OpenAI conducts an enormous amount of research in AI subfields from computer vision to natural language processing (NLP). The San Francisco-based firm — which was cofounded by CTO Greg Brockman, chief scientist Ilya Sutskever, and others with a $1 billion in backing from luminaries like LinkedIn cofounder Reid Hoffman and Sam Altman — last year detailed an AI robotics system capable of human-like dexterity. The capped-profit company’s Dota 2 bot recently defeated 99.4% of players in public matches and a team of professional players twice, and its most sophisticated NLP model can generate convincingly humanlike short stories and Amazon reviews from whole cloth.
Unsurprisingly, there’s been a lot of learnings in the roughly three and a half years since OpenAI’s inception. At VentureBeat’s Transform 2019 conference, Brockman and Sutskever touched on advances in hardware and transparency with respect to AI, and on the topic of responsible disclosure.
Brockman said the uptick in raw compute has been the single most important driver of AI advances in the past seven years. “The amount of compute that’s been going into these models has increased by a factor of 10 each year since 2012,” he said. “It’s a little like if your cell phone battery, which today lasts for a day, five years later lasts for 800 years and another five years later lasts for 100 million years.”
That’s obviously exciting, added Brockman, but fraught with peril. He’s not the only one who thinks so. Last September, members of Congress sent a letter to National Intelligence director Dan Coats requesting a report from intelligence agencies about the potential impact on democracy and national security of deepfakes, or videos created using AI that digitally grafts faces onto other people’s bodies. And during a congressional hearing in late 2018, members of Congress speaking with Facebook COO Sheryl Sandberg and Twitter CEO Jack Dorsey also expressed concerns about the potential impact of manipulative deepfake videos.
“You have to ask, what are the risks? How can this go wrong?” said Brockman. “How can we make sure that we’re applying the right ethics and building this technology in the right way?”
That’s why OpenAI decided last year not to release the corpus used to train the aforementioned NLP model, nor three of the four language models or the training code. At the time, the company said it believed making available the unfettered toolset might open the door to abusive behavior by bad actors.
According to Brockman, one goal of the decision was to stimulate discussion in the AI community about responsible publication. He believes the worst-case scenario is the release of a model whose catastrophic effects force a reactionary response.
“We created an AI system with capabilities that really surprised us, and it was hard for us to assess what it’d be used for and what the limits of it should be,” said Brockman. “The argument that really tipped it for us … is that as this technology progresses, we’re going to have models with dual-use applications. They can have amazing [uses] and do great things, but only if they’re used in the right way.”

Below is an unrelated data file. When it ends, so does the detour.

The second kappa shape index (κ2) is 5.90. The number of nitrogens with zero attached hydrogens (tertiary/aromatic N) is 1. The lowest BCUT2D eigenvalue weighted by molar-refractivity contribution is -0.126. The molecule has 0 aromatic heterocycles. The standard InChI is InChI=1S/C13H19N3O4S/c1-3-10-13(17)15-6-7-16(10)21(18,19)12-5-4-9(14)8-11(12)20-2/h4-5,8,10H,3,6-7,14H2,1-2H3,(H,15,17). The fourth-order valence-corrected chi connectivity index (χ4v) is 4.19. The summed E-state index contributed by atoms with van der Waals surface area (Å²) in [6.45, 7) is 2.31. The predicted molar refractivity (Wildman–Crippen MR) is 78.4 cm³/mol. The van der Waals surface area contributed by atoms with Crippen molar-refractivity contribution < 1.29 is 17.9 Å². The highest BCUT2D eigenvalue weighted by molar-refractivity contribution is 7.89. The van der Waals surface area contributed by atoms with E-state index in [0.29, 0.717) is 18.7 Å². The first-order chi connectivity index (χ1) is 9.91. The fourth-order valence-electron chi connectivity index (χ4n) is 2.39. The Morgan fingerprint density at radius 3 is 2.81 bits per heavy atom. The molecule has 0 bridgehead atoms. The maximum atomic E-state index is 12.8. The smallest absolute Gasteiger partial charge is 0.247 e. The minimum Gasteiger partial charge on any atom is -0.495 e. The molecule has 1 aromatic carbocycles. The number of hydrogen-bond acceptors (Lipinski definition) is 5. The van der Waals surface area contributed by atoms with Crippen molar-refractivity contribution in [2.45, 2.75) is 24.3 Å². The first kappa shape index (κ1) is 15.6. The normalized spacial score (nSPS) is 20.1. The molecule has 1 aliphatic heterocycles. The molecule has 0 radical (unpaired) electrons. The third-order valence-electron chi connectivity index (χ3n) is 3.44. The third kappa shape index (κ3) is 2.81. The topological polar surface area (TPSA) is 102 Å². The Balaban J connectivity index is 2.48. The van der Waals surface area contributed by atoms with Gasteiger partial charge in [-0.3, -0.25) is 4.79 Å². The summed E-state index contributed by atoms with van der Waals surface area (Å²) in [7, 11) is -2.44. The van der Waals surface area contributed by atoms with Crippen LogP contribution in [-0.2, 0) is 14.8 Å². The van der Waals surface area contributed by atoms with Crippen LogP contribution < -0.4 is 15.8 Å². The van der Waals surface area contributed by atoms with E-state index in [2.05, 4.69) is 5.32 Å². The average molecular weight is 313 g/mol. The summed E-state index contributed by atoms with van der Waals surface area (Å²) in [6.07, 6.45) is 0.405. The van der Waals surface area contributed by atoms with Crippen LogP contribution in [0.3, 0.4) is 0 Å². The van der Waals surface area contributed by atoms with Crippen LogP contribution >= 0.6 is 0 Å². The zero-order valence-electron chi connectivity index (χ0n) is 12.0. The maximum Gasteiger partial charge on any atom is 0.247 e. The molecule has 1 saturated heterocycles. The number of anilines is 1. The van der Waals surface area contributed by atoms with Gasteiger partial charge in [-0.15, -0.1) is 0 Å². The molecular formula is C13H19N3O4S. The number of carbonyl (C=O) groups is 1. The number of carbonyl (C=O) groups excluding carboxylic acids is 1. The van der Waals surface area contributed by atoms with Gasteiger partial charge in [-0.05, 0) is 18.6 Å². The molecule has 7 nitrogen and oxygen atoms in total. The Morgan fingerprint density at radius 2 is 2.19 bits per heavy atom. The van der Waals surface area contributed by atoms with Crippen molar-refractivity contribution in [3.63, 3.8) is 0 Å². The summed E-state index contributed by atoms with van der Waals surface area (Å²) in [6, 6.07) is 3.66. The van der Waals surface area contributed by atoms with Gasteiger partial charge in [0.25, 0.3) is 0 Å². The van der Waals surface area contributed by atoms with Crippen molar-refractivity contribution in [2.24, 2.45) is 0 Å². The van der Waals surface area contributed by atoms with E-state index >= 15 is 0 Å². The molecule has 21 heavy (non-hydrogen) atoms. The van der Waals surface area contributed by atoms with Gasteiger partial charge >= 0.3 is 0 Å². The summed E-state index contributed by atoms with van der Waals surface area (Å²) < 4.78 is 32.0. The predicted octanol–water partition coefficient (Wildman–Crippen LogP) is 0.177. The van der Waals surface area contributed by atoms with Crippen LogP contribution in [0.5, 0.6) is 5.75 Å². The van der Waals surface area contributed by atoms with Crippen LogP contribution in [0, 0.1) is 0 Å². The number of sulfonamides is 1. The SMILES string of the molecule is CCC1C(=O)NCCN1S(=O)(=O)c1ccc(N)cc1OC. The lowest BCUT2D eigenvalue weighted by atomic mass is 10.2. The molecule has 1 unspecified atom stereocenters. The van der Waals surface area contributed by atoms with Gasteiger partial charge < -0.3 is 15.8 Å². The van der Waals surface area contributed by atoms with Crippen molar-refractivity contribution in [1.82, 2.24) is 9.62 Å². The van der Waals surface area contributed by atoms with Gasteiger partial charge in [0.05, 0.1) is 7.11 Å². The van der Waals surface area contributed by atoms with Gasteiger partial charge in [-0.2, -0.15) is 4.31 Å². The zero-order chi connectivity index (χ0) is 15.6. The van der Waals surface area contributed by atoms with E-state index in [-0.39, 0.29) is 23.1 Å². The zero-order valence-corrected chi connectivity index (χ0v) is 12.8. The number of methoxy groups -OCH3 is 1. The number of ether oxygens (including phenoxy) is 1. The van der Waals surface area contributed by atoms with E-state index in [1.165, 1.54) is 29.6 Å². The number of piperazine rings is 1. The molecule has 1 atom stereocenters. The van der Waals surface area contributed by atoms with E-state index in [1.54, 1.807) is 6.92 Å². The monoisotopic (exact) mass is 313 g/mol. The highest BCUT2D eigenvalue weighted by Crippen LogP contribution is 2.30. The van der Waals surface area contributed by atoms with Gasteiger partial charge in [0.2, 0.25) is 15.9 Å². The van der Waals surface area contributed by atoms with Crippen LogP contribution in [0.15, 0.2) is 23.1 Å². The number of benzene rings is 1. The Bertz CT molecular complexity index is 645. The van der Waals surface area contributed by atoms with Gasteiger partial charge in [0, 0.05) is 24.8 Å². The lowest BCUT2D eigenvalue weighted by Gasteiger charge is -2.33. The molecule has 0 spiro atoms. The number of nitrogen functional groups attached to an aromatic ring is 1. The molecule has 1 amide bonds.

He added: “You really need to have a dry run. That’s why it was really important to us that we [developed] a norm for how you can not share.”
Explainability is perhaps the key. AI systems that can justify their predictions — systems which OpenAI is actively developing — could help peel back the curtains on particularly opaque architectures, said Brockman. In March, OpenAI and Google open-sourced a technique that lays bare the component interactions within image-classifying neural networks. They call the visualization an activation atlas, and they say it’s intended to illustrate how those interactions shape the model’s decision-making.
“Explainability in neural networks is an incredibly important question, because as neural networks become smarter, it would become preferable to understand why they make particular predictions,” said Sutskever. “What I would expect to see longer-term, as this work advances, is that we apply [explainability] tools to language model and models in other domains, and when we can use the model’s language abilities to explain to use its decisions. That will be very useful.”
Commonsense reasoning might be another piece of the puzzle. Brockman and Sutskever are leading a new team at OpenAI aptly dubbed the Reasoning Team, with the aim of imbuing machine learning models with the ability to reason through and solve tasks they can’t today.
“There’s this myth that neural nets are a black box,” said Brockman. “The hope is that we can understand why it’s making the decisions that it is, and ensure that it’s actually going to do what we think it’s going to do, and we can then ensure that it’s actually used to benefit people.”
Ultimately, it’ll require industry collaboration. To this end, OpenAI today published a blog post and accompanying paper outlining strategies — like increasing transparency about investments and committing to higher standards — that can be used to improve the likelihood of long-term industry cooperation on safety norms in AI. The coauthors posit that this sort of collaboration will be “instrumental” in ensuring AI systems are both safe and beneficial, particularly in competitive environments that could cause companies to under-invest in safety.
“I view what [we’re doing] as a first step toward informing community norms, and my hope is that they’re now starting to fall into place,” said Brockman.
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